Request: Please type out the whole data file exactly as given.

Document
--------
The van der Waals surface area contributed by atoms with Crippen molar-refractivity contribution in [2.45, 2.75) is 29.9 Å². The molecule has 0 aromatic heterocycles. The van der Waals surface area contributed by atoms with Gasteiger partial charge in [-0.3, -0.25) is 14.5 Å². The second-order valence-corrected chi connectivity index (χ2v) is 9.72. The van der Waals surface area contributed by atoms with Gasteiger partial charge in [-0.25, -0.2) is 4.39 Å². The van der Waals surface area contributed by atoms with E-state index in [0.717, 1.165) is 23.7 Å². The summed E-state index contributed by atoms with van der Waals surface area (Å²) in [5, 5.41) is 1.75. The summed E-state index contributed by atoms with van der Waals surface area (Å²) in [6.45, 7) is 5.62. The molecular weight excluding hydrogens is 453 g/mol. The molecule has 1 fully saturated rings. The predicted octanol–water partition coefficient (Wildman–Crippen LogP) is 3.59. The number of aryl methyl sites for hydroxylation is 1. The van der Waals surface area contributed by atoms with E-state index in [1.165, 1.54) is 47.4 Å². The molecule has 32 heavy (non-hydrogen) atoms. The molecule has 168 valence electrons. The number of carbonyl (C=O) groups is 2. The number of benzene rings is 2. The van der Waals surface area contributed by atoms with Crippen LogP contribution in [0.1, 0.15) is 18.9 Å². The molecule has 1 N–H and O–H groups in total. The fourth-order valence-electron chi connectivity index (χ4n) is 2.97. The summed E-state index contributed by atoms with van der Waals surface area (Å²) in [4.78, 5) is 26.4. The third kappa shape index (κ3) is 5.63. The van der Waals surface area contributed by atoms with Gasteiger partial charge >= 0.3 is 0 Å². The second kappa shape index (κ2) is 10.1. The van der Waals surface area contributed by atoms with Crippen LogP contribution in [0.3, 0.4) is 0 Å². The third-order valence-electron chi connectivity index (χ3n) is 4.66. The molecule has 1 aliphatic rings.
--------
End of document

The van der Waals surface area contributed by atoms with Crippen molar-refractivity contribution in [2.45, 2.75) is 29.9 Å². The molecule has 0 aromatic heterocycles. The van der Waals surface area contributed by atoms with Gasteiger partial charge in [-0.3, -0.25) is 14.5 Å². The second-order valence-corrected chi connectivity index (χ2v) is 9.72. The van der Waals surface area contributed by atoms with Gasteiger partial charge in [-0.25, -0.2) is 4.39 Å². The van der Waals surface area contributed by atoms with E-state index in [0.717, 1.165) is 23.7 Å². The summed E-state index contributed by atoms with van der Waals surface area (Å²) in [5, 5.41) is 1.75. The summed E-state index contributed by atoms with van der Waals surface area (Å²) in [6.45, 7) is 5.62. The molecular weight excluding hydrogens is 453 g/mol. The molecule has 1 fully saturated rings. The predicted octanol–water partition coefficient (Wildman–Crippen LogP) is 3.59. The number of aryl methyl sites for hydroxylation is 1. The van der Waals surface area contributed by atoms with E-state index in [1.165, 1.54) is 47.4 Å². The molecule has 32 heavy (non-hydrogen) atoms. The molecule has 168 valence electrons. The number of carbonyl (C=O) groups is 2. The number of benzene rings is 2. The van der Waals surface area contributed by atoms with Crippen LogP contribution in [0.1, 0.15) is 18.9 Å². The molecule has 1 N–H and O–H groups in total. The fourth-order valence-electron chi connectivity index (χ4n) is 2.97. The summed E-state index contributed by atoms with van der Waals surface area (Å²) in [4.78, 5) is 26.4. The third kappa shape index (κ3) is 5.63. The van der Waals surface area contributed by atoms with Gasteiger partial charge >= 0.3 is 0 Å². The second kappa shape index (κ2) is 10.1. The van der Waals surface area contributed by atoms with Crippen LogP contribution in [0.3, 0.4) is 0 Å². The third-order valence-electron chi connectivity index (χ3n) is 4.66. The molecule has 1 aliphatic rings.